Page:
Gov. Gretchen Whitmer signs 2021 budget
New spending plan in place starting Oct. 1
LANSING, Mich. (WILX) - Gov. Gretchen Whitmer has just signed her second budget into law, which means Michigan has its spending plan in place prior to the start of the new fiscal year on Oct 1.
“While this budget faced many challenges along the way amidst a global pandemic, I am pleased that we were able to come together and produce a budget that funds the programs and services that matter most to our residents ,” said Gov. Whitmer. “This has not been easy, but in the end the executive and legislative branches of government worked together to do what is expected and demanded of us and we now have a budget that will serve Michigan well.”
The budget protects schools, colleges, universities, and local governments from state level funding reductions below their original 2020 funding. The budget also includes new education investments focused on providing students, teachers, and adults across Michigan with needed resources.
“For Michigan to succeed in the global race for talent, we need effective tools that help our citizens get the skills the 21st century economy demands,” said Sandy K. Baruah, president and CEO of the Detroit Regional Chamber.
The 2021 budget includes funding for the popular Pure Michigan campaign, set at $15 million.
“Increasing access to education beyond high school and enhancing training opportunities for high-demand careers is fundamental to achieving higher income and a healthy economy,” LEO Director Jeff Donofrio said.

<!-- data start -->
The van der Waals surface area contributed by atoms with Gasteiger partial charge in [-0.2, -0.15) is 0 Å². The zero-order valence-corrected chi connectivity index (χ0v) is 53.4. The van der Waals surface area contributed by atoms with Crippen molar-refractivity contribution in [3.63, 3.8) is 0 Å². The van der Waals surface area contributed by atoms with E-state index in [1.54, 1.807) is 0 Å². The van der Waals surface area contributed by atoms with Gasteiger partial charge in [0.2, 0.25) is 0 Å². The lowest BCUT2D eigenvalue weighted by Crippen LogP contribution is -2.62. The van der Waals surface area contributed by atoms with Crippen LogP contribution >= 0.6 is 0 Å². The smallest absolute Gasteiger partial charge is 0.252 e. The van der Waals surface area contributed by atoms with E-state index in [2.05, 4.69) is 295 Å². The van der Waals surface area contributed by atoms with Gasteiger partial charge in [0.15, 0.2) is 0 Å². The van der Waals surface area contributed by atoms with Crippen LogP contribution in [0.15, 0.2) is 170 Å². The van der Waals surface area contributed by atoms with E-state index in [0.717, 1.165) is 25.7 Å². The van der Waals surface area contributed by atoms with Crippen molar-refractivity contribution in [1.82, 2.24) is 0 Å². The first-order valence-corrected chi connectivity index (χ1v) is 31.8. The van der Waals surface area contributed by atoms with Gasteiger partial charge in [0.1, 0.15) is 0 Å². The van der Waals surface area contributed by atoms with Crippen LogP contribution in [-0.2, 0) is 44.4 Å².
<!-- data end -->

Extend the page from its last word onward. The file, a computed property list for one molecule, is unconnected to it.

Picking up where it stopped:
Funding is provided for initiatives directed at the environment, including $5 million that draws down more in federal funding for the Conservation Reserve Enhancement Program to reduce runoff of contaminants into Lake Erie and other watersheds. The budget also adds $1 million to Michigan Saves, a program with the goal of helping Michigan families make energy efficiency improvements to their homes.
A total of $4.2 million is provided to implement the pre-trial incarceration task force recommendation for crisis intervention and de-escalation training through the Michigan Coalition on Law Enforcement Standards. The budget also includes $7 million to increase the number of troopers within the Michigan State Police.
Addressing an issue more rural families may have been dealing with, $14.3 million of the budget will be invested in broadband funding to expand internet access across the state, a service which some have begun to view as critical as Michiganders rely on telework, telehealth, and virtual learning to keep life going during the pandemic.
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